Sunday, July 27, 2003

Blessed Titus Brandsma, O. Carm.

27 July is a Sunday this year and everywhere the Masses are of the Sunday, either the 7th after Pentecost or the 17th per annum. But it is also the feast day on the Carmelite calendar, even if not liturgically celebrated this year, of the great Carmelite writer and martyr, Blessed Titus Brandsma, O.Carm.

Blessed Titus was a Dutch Carmelite of the Ancient Observance who refused to stop preaching and writing those truths of the Catholic faith which contradicted the ideology of the Nazi occupiers of his country. For this he found himself in Dachau.

There is a treasure trove of material on Blessed Titus on this website. A nice selection of his writing can be found on that site along with much written about him. Don't miss his "Sketches" and some of his "Letters", most written from his Dutch prison, the final one being from Dachau.

A biographical outline with many pictures can be found here. A more extensive biography can be found here. Some of Bl. Titus's letters may also be read here. This selection is much the same as that found on the first website but with some additional explanations.

Words from his fellow prisoners in Dachau:

“He has been beaten terribly in Dachau. His little jacket was covered with blood but ‘it’s not worth troubling about.’ With a few words he silenced any further comment. Then he would reflect for a few quiet moments and offer some thoughts from Teresa of Avila to whoever would listen to him.” — Brother Raphael Tijhuis, 1946, a Carmelite who was with Titus in the concentration camp, which Brother Raphael survived.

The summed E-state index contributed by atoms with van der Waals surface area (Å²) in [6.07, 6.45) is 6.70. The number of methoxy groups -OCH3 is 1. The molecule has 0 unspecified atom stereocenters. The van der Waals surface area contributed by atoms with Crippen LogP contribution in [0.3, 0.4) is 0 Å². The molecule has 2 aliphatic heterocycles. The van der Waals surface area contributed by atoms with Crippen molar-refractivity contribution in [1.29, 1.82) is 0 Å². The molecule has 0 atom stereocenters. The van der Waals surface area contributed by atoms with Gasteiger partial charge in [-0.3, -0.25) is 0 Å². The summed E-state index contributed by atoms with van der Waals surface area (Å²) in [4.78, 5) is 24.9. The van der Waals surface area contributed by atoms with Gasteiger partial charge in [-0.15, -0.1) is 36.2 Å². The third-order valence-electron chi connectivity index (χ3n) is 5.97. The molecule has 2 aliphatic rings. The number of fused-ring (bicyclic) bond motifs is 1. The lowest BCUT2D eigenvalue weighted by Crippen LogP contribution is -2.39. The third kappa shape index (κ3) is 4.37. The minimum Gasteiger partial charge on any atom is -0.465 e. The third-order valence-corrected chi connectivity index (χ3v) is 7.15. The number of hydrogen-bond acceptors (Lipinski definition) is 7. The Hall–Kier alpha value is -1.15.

“The ‘Kretiner aus Holland’ [the cretin from Holland] has in the short time that he was with us often been severely beaten, so that his face was covered over with blood. But he kept up his courage, and his spirit could simply not be broken.” — H. A. C. Jansen

“His spirit could simply not be broken. Any thought of revenge was far from him: thus he could say his Our Father in silence while in the presence of his attackers.” — R. H?ppener

“When Professor Brandsma joined us, Dachau was at the time such a hell as it perhaps never had been before or would be afterwards. His short stay in Dachau was a true martyrdom. Yet he remained always cheerful and happy, a support for all of us.” — P. v. Genuchten

From those who shared Amersfoort prison with him:

“He did not want anybody to know it, but he was sometimes very saddened, not for himself but because people could do all this to one another. His temper did not suffer under it, rather, he became more gentle. Even for the worst of his fellow-prisoners he had only nice words.” — J. v. d. Mortel

“Though being a Lutheran myself, I must say that during my entire life I have met few people who made such an impression on me as Father Titus Brandsma. He knew how to make everyone his friend. Especially impressive was his spiritual unassailability. I felt immediately that I was in the presence of someone who in his ordinary life must have been far above the rest.” — Dr. P. H. Ronge